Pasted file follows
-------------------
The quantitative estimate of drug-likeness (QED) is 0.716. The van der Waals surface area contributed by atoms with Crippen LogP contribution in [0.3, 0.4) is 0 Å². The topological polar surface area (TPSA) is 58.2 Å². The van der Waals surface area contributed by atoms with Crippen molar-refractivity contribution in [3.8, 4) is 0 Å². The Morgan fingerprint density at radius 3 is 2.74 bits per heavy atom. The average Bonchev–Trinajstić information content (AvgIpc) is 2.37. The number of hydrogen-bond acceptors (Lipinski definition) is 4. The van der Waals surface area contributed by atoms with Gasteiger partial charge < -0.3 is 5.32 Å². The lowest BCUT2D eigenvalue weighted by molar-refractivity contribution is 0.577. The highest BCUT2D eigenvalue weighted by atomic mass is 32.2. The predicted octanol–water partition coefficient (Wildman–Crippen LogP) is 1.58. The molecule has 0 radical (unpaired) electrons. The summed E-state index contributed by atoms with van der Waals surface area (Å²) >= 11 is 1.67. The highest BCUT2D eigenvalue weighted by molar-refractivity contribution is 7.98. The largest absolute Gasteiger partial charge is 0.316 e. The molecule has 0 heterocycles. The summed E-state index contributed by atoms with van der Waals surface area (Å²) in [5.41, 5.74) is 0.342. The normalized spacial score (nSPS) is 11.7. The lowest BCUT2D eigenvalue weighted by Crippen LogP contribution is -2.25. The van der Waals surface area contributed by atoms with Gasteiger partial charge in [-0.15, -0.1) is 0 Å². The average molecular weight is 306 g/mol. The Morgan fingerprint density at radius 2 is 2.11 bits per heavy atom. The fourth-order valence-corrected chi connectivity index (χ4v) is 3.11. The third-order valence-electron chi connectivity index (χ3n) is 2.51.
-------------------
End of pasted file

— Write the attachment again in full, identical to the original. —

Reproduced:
The quantitative estimate of drug-likeness (QED) is 0.716. The van der Waals surface area contributed by atoms with Crippen LogP contribution in [0.3, 0.4) is 0 Å². The topological polar surface area (TPSA) is 58.2 Å². The van der Waals surface area contributed by atoms with Crippen molar-refractivity contribution in [3.8, 4) is 0 Å². The Morgan fingerprint density at radius 3 is 2.74 bits per heavy atom. The average Bonchev–Trinajstić information content (AvgIpc) is 2.37. The number of hydrogen-bond acceptors (Lipinski definition) is 4. The van der Waals surface area contributed by atoms with Gasteiger partial charge < -0.3 is 5.32 Å². The lowest BCUT2D eigenvalue weighted by molar-refractivity contribution is 0.577. The highest BCUT2D eigenvalue weighted by atomic mass is 32.2. The predicted octanol–water partition coefficient (Wildman–Crippen LogP) is 1.58. The molecule has 0 radical (unpaired) electrons. The summed E-state index contributed by atoms with van der Waals surface area (Å²) >= 11 is 1.67. The highest BCUT2D eigenvalue weighted by molar-refractivity contribution is 7.98. The largest absolute Gasteiger partial charge is 0.316 e. The molecule has 0 heterocycles. The summed E-state index contributed by atoms with van der Waals surface area (Å²) in [5.41, 5.74) is 0.342. The normalized spacial score (nSPS) is 11.7. The lowest BCUT2D eigenvalue weighted by Crippen LogP contribution is -2.25. The van der Waals surface area contributed by atoms with Gasteiger partial charge in [-0.15, -0.1) is 0 Å². The average molecular weight is 306 g/mol. The Morgan fingerprint density at radius 2 is 2.11 bits per heavy atom. The fourth-order valence-corrected chi connectivity index (χ4v) is 3.11. The third-order valence-electron chi connectivity index (χ3n) is 2.51.